Two years on, the Wellness Team at the Milton Town Offices continues to make an impact on their workplace environment.

It all started when Public Safety Assistant Mary Thompson got an email inviting the town to apply for a Worksite Wellness grant from the Vermont Department of Health (VDH). She took the idea to some coworkers and they asked the selectboard for permission to apply. The resounding yes let Thompson write and apply for the grant, which gave the town $3,000. 

Along with the funds, Thompson and her coworkers were charged with a five-step plan: Form a Wellness team, assess the workplace environment, identify strategies to improve wellness, implement and assess those strategies.

The Worksite Wellness program seeks to reduce injury at the workplace and to support emotional wellbeing, as well as reduce chronic illness. 

While office work seems like a low-impact environment, the ease can mask health risks. A 2015 study published in the Annals of Internal Medicine found the amount of time a person spends sitting each day is associated with a higher risk of heart disease, diabetes, cancer and death.  According to the VDH worksite wellness web page, Vermonters spend more than one third of their day at the workplace.

“The programs, policies and environment at their worksite significantly influence the health of employees and their families,” reads the page.

The newly formed team, comprised of Thompson and eight coworkers, made their first action to use some of the grant money to transform the staff break room from a utilitarian space with a table to a comfortable and relaxing lounge. 

The team next worked to introduce healthy food options. To do this, they invited Vitality Vending, a Vermont-based company that offers healthy options to office workers, to bring a vending machine to the office.

Team member Lindsay Beaudoin, the Planning Department assistant, said she loved the vending machine, because she’d just come back from maternity leave, and having access to yogurts, hummus, granola and other healthy foods was great. Sadly, the machine went away after six months, only because Vitality Vending determined the level of sales did not justify having a machine at that location.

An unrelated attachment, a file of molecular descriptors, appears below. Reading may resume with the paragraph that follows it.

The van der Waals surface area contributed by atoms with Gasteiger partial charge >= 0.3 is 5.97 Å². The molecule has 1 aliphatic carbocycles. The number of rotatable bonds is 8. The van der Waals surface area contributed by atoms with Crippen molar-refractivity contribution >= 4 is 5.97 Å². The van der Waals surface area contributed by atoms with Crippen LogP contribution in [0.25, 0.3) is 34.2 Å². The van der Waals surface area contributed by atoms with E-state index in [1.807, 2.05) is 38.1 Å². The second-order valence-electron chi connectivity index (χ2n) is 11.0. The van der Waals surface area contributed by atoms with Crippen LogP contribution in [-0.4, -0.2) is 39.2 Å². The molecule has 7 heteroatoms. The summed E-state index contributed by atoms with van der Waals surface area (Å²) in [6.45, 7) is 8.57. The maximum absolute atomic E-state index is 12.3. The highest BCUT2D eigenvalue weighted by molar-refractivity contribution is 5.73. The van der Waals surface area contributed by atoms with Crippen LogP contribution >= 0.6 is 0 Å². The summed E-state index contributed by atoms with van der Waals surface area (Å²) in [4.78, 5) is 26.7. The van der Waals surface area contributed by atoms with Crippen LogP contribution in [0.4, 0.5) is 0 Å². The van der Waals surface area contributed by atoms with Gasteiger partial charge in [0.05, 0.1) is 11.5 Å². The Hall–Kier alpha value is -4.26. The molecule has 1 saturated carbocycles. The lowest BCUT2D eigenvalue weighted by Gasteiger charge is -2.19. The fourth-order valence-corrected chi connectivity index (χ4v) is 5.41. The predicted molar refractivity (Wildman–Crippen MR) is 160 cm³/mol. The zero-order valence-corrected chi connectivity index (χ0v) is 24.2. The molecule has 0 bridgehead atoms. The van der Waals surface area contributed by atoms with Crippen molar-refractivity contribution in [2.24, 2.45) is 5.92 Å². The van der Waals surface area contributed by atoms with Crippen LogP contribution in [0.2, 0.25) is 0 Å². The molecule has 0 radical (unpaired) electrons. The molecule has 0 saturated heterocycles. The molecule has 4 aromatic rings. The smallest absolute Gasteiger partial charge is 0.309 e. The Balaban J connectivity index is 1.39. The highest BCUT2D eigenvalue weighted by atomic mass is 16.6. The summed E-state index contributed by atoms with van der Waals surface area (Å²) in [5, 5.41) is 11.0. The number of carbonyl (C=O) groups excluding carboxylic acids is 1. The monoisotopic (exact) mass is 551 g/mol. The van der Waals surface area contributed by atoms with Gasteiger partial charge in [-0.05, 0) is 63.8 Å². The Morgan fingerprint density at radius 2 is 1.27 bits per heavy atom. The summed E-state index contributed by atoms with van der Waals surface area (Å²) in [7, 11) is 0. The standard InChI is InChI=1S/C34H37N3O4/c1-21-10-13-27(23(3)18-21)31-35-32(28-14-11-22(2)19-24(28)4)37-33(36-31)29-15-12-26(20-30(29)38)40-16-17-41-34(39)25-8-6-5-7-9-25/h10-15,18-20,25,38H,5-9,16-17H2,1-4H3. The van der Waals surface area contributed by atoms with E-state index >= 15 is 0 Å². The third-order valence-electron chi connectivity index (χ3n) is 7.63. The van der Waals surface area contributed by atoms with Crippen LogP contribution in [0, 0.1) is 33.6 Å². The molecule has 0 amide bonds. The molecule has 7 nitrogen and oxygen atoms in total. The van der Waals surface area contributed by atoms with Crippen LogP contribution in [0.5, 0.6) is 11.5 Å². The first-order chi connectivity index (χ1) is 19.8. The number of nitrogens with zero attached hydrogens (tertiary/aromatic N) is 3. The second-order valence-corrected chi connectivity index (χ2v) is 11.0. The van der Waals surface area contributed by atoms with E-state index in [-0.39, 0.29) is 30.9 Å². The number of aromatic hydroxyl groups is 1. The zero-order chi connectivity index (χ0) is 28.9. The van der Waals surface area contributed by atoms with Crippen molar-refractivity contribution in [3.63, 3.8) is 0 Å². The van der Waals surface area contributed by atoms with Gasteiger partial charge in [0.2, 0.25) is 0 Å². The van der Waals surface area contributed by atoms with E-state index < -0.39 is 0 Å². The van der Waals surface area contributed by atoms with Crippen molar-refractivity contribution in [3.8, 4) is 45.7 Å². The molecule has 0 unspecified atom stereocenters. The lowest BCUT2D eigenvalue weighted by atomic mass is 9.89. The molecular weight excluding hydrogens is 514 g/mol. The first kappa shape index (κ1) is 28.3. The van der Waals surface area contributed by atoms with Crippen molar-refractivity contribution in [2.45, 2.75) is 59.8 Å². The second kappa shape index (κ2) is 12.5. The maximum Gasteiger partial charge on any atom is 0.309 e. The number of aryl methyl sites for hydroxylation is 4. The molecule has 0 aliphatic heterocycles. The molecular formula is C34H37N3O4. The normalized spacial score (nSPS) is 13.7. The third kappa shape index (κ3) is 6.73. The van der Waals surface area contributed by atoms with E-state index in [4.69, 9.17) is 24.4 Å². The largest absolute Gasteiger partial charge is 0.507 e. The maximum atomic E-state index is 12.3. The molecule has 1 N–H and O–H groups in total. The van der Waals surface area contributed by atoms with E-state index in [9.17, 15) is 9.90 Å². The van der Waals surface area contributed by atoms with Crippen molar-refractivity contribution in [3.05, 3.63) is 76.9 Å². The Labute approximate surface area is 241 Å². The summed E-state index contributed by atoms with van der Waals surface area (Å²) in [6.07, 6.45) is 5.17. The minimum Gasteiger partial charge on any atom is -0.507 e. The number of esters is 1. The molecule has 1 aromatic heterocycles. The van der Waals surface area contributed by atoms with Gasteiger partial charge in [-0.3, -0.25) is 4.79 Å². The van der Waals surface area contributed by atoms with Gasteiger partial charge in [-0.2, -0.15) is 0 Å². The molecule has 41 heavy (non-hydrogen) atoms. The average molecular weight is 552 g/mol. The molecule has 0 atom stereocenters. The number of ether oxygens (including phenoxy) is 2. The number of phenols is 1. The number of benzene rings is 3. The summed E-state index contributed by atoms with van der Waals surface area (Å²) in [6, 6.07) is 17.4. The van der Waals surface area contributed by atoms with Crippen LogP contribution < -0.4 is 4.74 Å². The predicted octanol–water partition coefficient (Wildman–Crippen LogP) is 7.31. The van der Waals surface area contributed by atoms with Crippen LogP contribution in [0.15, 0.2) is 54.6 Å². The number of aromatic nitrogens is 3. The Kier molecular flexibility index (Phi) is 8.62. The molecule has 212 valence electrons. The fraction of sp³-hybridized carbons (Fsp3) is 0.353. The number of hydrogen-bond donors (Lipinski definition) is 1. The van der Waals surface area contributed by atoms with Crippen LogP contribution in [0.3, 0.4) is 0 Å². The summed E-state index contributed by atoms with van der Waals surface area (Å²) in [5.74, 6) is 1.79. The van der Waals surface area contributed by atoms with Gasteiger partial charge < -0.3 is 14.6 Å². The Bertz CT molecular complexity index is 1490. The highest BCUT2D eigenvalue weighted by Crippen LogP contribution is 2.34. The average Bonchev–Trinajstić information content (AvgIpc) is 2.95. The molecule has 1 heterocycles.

Undaunted, the Wellness team persisted with their dietary goals, creating healthy food guidelines for office functions that include food. Today, such functions now have fruits and vegetables, as well as salad options and water, instead of just cookies and pastries.

“We still have the donuts, but also the fruits,” said Thompson.

When asked if there were more leftover donuts at meetings as a result of the new options, Thompson said with a smile that there were.

“But there were also extra fruits,” she added.

The team also introduced a harvest basket to their newly designed staff room, inviting coworkers to bring fresh produce from their home gardens, and to share recipes.

In terms of staying active, the team each year issues a challenge. Last year they held a step challenge, which encouraged everyone in the office to walk the amount of steps equivalent to traveling to Salt Lake City, Utah. That’s 2,310 miles.  Thompson said 19 people in the office participated in the challenge. 

This year, the Wellness Team issued an Explore Milton challenge, which urges coworkers to visit spots throughout the town, such as the Town Forest, the Wildlife Refuge, and the Farmers Market, and then take a selfie at the location, scavenger hunt style. 

Team member Kym Duchesneau, the Recreation Department’s coordinator, helped to design the hunt, and said she plans to bring the challenge to the public thorough her department.

Thompson also said standing desks are cropping up in the town offices, with more people choosing to change the way they work in the name of wellness.

“I think there’s a trend,” she said. “There’s a greater focus on being able to support a healthier workplace. I think people recognize it’s important.”

For their part, the Wellness Team remains active outside the workplace. Team member Amy Couture, who works in the assessor’s office, said her dogs keep her active on the town’s trails, but she’s also been golfing through the rec department’s women’s golfing program. 

Beaudoin, as a new mother, said her baby duties keep her plenty active, and Duchesneau said she and her husband keep active with gardening and landscaping at their home. 

Thompson and her husband are building a home themselves from the ground up, so for the past two years that project has helped her stay active.

Other Wellness Team members are police administrative assistant Sarah Wright, zoning administrator Amanda Pitts, town treasurer John Gifford, and human resources director John Bartlett.